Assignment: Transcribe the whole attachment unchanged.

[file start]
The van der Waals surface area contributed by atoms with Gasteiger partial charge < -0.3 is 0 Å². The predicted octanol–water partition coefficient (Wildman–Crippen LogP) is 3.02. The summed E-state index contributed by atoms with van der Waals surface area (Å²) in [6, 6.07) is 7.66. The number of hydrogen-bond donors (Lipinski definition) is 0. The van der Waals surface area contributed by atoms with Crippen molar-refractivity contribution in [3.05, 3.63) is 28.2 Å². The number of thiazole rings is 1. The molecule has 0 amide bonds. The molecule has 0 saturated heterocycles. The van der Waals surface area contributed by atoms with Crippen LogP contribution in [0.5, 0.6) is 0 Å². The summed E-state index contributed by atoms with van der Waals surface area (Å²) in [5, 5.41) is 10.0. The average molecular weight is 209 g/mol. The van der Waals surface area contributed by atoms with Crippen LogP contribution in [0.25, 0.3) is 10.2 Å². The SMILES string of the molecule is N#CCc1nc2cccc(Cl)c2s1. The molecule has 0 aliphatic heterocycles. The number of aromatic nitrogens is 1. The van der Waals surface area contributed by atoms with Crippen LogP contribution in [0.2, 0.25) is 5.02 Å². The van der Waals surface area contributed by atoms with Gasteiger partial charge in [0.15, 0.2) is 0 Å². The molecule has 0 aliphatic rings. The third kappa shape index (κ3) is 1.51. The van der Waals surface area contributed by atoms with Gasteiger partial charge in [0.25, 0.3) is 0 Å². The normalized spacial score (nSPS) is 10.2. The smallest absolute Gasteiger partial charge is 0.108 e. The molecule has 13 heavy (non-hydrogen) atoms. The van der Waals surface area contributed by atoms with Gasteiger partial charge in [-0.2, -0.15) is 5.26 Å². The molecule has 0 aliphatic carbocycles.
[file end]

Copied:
The van der Waals surface area contributed by atoms with Gasteiger partial charge < -0.3 is 0 Å². The predicted octanol–water partition coefficient (Wildman–Crippen LogP) is 3.02. The summed E-state index contributed by atoms with van der Waals surface area (Å²) in [6, 6.07) is 7.66. The number of hydrogen-bond donors (Lipinski definition) is 0. The van der Waals surface area contributed by atoms with Crippen molar-refractivity contribution in [3.05, 3.63) is 28.2 Å². The number of thiazole rings is 1. The molecule has 0 amide bonds. The molecule has 0 saturated heterocycles. The van der Waals surface area contributed by atoms with Crippen LogP contribution in [0.5, 0.6) is 0 Å². The summed E-state index contributed by atoms with van der Waals surface area (Å²) in [5, 5.41) is 10.0. The average molecular weight is 209 g/mol. The van der Waals surface area contributed by atoms with Crippen LogP contribution in [0.25, 0.3) is 10.2 Å². The SMILES string of the molecule is N#CCc1nc2cccc(Cl)c2s1. The molecule has 0 aliphatic heterocycles. The number of aromatic nitrogens is 1. The van der Waals surface area contributed by atoms with Crippen LogP contribution in [0.2, 0.25) is 5.02 Å². The van der Waals surface area contributed by atoms with Gasteiger partial charge in [0.15, 0.2) is 0 Å². The molecule has 0 aliphatic rings. The third kappa shape index (κ3) is 1.51. The van der Waals surface area contributed by atoms with Gasteiger partial charge in [0.25, 0.3) is 0 Å². The normalized spacial score (nSPS) is 10.2. The smallest absolute Gasteiger partial charge is 0.108 e. The molecule has 13 heavy (non-hydrogen) atoms. The van der Waals surface area contributed by atoms with Gasteiger partial charge in [-0.2, -0.15) is 5.26 Å². The molecule has 0 aliphatic carbocycles.